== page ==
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Published: 2023-07-26

Researcher within Disaster Medicine Visits Tunnel Conference in Norway

NEWS Strategic funding from the Arctic Centre

Johan Hylander, PhD Student within Disaster Medicine at Umeå University, participated at the International Symposium on Tunnel Safety and Security (ISTSS) conference in Stavanger, Norway between 25 and 28 April 2023. The activity was funded by the Arctic Centre at Umeå University.

Why did you want to go to the conference?

I traveled to the conference to present my research and to discuss with leading researchers in tunnel safety. Since my doctoral project is about the role of healthcare in the event of injuries in road tunnels, it was a well-suited conference to participate in.

The fact that the conference was in Norway was also significant. Norway, with its many road tunnels, has domestic expertise in how rescue efforts in road tunnels can be conducted. Fortunately, Sweden has been spared from major damage incidents in our road tunnels, but it is important to have a certain level of preparedness. In Stockholm, for example, the construction of Förbifart Stockholm is underway, which will be 18 km long and consist of a total of 50 km of road tunnel. If a major damage event were to occur in this system, the organizations involved (for example, tunnel operators, police, rescue services and ambulances) need to be able to handle the incident smoothly. In my PhD project, I have investigated the role of the healthcare manager, the person who is the "boss" of the ambulance staff at the scene of the accident, in leading this type of effort on behalf of healthcare. In the project, we have developed an internet-based education with a focus on tunnel structure, safety and healthcare. I presented a poster about how the course is structured.

What did you talk about at the conference?

The conference consisted of lectures with different themes, such as fires linked to vehicles with alternative fuels (for example gas vehicles and battery-powered vehicles), digital support systems (including the use of Wi-Fi to locate people in road tunnels), and response management (evaluations from exercises and real events). Several of these themes could be linked to doctoral projects and I have actually included several relevant abstracts in the "future challenges" section of my thesis. In this way, it has been a very good conference for me. I also had the opportunity to share my research results and discuss with researchers from neighboring research fields. Part of the challenge in my field of research is determining when the tunnel environment is safe or "safe enough" to operate in, this question gave rise to many interesting discussions.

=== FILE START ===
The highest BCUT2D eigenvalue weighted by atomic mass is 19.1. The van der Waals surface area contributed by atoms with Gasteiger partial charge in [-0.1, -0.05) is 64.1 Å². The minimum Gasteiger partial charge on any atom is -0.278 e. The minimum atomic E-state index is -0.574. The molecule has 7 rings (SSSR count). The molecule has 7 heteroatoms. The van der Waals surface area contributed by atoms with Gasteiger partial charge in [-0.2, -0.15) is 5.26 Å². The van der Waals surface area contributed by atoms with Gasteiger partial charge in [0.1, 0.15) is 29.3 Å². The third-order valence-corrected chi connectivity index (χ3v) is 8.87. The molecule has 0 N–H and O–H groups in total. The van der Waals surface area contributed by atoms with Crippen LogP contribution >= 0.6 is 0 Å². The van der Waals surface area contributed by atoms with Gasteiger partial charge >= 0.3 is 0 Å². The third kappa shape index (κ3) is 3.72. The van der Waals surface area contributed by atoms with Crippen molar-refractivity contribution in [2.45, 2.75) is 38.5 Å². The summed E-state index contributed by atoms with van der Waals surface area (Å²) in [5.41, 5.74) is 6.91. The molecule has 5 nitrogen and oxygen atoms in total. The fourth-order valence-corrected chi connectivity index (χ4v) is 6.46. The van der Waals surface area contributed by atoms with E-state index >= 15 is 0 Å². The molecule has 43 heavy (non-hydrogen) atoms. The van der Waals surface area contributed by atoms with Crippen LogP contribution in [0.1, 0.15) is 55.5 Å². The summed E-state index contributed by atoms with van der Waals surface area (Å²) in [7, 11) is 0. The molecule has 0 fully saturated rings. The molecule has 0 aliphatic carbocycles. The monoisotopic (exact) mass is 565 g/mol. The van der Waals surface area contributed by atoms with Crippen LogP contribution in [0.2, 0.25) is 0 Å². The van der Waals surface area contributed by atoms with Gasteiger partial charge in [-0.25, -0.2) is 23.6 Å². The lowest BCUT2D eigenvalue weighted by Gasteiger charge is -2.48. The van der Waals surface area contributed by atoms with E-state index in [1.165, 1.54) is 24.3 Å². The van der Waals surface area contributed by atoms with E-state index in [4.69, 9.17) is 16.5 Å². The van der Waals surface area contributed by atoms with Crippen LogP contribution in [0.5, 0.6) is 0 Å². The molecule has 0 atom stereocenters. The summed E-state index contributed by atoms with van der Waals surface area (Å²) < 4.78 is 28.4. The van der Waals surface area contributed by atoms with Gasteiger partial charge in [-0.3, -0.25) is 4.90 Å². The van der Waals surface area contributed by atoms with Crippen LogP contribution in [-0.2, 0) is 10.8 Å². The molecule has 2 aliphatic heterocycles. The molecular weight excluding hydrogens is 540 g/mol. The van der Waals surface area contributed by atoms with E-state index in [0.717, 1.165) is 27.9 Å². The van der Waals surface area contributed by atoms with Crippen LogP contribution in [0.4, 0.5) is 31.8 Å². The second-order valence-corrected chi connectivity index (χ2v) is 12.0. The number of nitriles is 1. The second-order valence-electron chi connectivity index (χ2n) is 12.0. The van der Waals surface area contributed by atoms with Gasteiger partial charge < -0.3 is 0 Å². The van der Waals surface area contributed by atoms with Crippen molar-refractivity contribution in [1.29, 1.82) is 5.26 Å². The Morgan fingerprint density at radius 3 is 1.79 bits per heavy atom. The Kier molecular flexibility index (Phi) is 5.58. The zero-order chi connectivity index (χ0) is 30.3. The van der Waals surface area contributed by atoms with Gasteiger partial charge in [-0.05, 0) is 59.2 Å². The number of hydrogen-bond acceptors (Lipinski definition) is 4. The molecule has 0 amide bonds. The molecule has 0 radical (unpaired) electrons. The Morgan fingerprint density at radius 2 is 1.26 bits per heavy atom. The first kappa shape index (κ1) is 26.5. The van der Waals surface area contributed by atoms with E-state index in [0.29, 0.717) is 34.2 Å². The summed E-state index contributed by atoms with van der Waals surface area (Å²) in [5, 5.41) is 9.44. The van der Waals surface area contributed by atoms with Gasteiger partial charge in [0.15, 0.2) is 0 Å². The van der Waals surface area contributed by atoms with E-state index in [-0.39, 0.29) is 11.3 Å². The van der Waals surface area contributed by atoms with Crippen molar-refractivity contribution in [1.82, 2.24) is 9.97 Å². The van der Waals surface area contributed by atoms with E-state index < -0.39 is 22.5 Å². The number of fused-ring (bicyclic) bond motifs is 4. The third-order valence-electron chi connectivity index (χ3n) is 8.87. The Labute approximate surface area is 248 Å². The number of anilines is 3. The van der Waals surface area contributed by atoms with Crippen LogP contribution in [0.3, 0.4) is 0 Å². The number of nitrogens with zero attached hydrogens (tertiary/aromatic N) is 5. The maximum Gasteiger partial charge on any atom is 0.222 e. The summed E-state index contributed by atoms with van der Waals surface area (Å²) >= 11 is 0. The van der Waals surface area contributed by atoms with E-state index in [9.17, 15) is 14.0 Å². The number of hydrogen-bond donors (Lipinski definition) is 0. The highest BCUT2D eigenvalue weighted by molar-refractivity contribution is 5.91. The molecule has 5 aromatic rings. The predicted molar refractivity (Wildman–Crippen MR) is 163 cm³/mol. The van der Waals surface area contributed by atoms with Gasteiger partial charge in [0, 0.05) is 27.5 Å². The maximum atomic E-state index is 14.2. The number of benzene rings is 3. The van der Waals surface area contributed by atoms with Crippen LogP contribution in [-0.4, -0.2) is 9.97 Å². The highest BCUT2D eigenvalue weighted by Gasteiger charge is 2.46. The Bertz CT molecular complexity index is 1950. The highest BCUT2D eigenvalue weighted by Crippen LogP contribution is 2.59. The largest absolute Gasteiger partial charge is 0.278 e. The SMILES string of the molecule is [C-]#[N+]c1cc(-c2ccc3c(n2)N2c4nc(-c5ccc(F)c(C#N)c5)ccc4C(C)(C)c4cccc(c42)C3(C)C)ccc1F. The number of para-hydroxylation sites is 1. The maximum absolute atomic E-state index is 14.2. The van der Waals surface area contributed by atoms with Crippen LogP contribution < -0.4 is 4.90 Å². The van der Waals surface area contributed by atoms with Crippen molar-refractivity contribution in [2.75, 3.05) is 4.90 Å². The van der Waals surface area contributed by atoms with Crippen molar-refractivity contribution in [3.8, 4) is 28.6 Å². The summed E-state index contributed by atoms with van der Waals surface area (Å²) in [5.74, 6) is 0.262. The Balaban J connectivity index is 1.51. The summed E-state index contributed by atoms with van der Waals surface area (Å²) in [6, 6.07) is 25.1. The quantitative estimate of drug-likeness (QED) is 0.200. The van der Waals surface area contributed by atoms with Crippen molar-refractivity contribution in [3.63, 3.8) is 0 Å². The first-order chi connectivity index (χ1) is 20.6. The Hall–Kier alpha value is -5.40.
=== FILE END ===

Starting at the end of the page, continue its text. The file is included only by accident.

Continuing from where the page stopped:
What was your impression of the conference, and how did it go?

My overall impression of the conference is that it was very good and educational. I have made contacts that are important for my continued career. An exciting part of the conference was something called a "tunnel safari", in short an afternoon of excursions to nearby road tunnels (one of the tunnels had a crossing in the middle of the tunnel!). We drove through the many and long tunnel systems in the immediate area and got to visit an ongoing construction project. The construction project is part of a larger infrastructure investment in Norway where the E 39 is being rebuilt between Kristiansand in the south and Trondheim in the north. In order to reduce the transport time (it takes a very long time to go around mountains or across fjords with the help of a ferry) the traffic needs to be led down into road tunnels under at least one of the fjords. Very spectacular engineering, plans include building a tunnel system nearly 400 m below sea level that also includes roundabouts. It will be very exciting to follow this project (read more here).

But with the ongoing transition to more "green" energy and fossil-free emissions, the risks with alternative energy carriers in underground infrastructure need to be taken into account (for example, heat effects on hydrogen tanks), more research is needed, and it will be interesting to follow the development of the research field.


International Symposium on Tunnel Safety and Security (ISTSS) is a conference for those interested in security connected to complex infrastructure such as road tunnels and road tunnel systems. Here, companies and researchers meet to discuss and exchange experiences and present lessons learned from exercises and trials. Thanks to funds from the Arctic Centre, Johan Hylander was able to participate and present at the conference.

Johan Hylander
Research fellow